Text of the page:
OPINION: College expectations limit students’ opportunities

September 30, 2022


The expectations of life seem to have shortened into the same generic path. Pass high school, apply to college, get a degree, and go into life. Not only does this pressure students to go to college, but it also eliminates the process of students finding their passion in life and the path that they want to take.

Four years of high school leaves very little room for students to find their passion and the future they want to work with. They have limited time to work a real job, especially after the recent schedule changes, they’re expected to take classes that will benefit their college career, and told to ”cherish and make the most of your high school years.” I agree that the high school years are meant to find out who you are and find your interests, but the way students are being told to go about high school leaves no time for that search.

College may not even be the best option for some students. There are many different paths and ways to achieve a good career and life. Pushing students to go to college from day one can be intimidating and discouraging. Allowing students to take some time to look through the classes and research careers would be a much better approach.

The constant push for advanced classes like AP and Dual Enrollment can help students if chosen properly, but if not, can also lead to universities seeing a wave of the same generic student that ”took all the right classes,” but doesn’t show any significant interest in any field. If a student is looking to get a degree to be in the medical industry, colleges will have no interest in the student passing an advanced class that has nothing to do with the degree they require.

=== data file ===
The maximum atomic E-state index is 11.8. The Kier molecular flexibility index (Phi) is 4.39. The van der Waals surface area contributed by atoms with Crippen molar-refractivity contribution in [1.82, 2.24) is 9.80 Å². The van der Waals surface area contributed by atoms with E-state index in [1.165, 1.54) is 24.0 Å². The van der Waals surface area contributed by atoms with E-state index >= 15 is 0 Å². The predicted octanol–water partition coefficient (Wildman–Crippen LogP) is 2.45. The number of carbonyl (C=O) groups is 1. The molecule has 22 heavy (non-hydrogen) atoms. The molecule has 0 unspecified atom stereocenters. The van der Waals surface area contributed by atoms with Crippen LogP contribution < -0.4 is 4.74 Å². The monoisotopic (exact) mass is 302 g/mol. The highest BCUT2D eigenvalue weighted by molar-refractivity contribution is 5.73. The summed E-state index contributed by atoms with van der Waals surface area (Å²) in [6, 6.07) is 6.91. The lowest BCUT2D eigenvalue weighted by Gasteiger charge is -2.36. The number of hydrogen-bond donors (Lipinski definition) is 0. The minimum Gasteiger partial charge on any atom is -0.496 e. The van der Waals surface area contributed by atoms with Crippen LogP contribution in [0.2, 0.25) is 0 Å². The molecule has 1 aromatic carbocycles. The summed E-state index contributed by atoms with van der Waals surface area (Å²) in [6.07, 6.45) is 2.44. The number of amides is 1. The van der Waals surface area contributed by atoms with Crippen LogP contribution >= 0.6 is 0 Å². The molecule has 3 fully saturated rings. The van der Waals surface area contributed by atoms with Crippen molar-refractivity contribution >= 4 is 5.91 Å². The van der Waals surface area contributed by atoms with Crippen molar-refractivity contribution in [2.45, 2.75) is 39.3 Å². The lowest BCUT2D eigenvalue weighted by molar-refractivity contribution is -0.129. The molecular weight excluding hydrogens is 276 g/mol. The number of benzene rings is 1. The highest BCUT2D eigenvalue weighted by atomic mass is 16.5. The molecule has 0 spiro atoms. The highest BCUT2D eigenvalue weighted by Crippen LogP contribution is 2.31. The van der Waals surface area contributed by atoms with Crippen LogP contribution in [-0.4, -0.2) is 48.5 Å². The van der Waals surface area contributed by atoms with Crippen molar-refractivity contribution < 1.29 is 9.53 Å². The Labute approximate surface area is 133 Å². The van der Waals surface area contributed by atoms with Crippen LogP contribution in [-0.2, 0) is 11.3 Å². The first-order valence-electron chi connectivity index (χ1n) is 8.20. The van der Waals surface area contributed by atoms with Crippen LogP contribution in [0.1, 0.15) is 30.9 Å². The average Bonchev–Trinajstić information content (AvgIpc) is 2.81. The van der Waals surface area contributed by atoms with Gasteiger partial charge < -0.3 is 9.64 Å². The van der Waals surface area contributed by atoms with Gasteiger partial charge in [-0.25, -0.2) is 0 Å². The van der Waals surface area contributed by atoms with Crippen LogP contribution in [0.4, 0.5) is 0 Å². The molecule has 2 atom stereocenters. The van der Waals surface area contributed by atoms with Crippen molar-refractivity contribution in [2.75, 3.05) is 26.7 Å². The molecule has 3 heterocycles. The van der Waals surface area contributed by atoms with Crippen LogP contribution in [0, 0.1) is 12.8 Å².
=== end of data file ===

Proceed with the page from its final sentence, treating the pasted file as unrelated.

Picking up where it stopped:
The go-to choice for beginning a career is getting a degree. While this can help if the degree is chosen properly, it’s not the only option, and may not even be the best one. There are many careers where employers look at references and experience rather than educational success.  

We need to enjoy our time in high school while we have it. We shouldn’t be solely preparing for our future, but figuring out what we actually want to do with it.

Freelance work and internships are great ways to get into a certain field. Careers where this path really shines are jobs like journalism, tech, and stage production. Sure degrees can help with resumes, but experience and past work is much more important and can actually show the skills the employers may be looking for.

The military is another great choice to find and prepare for a career. While the idea of enlisting may scare some people, the opportunities the military provides are far more than just combat. There are opportunities for experience in the tech industry, medical industry, and many media opportunities. If college is required for a career, the military will help pay for education.

If those who enlist end up finding a job in the military they enjoy, they can stay and retire after 20 years. This not only allows people to retire at a young age, but also provides benefits like financial support and health insurance.

Certain jobs may not even require an education or prior experience. Sometimes the way to start a job is to jump in and learn as you go. If students aren’t sure of what they want to do in the future, there are many great ways to search. The College and Career center is a great place to start and can shed some light on the process of getting into a career.

Attending things like job fairs or military events can also provide information on options students may not have considered or even heard about.

A quick and easy way to look is even just doing basic research. Students can list things they may find enjoyable and start searching for jobs they might be interested in.

I personally think that taking electives is very helpful in finding a passion. I found mine in journalism and writing, but there are also plenty of other options like music, drama, dance, engineering, robotics, and many more. 


Approaching College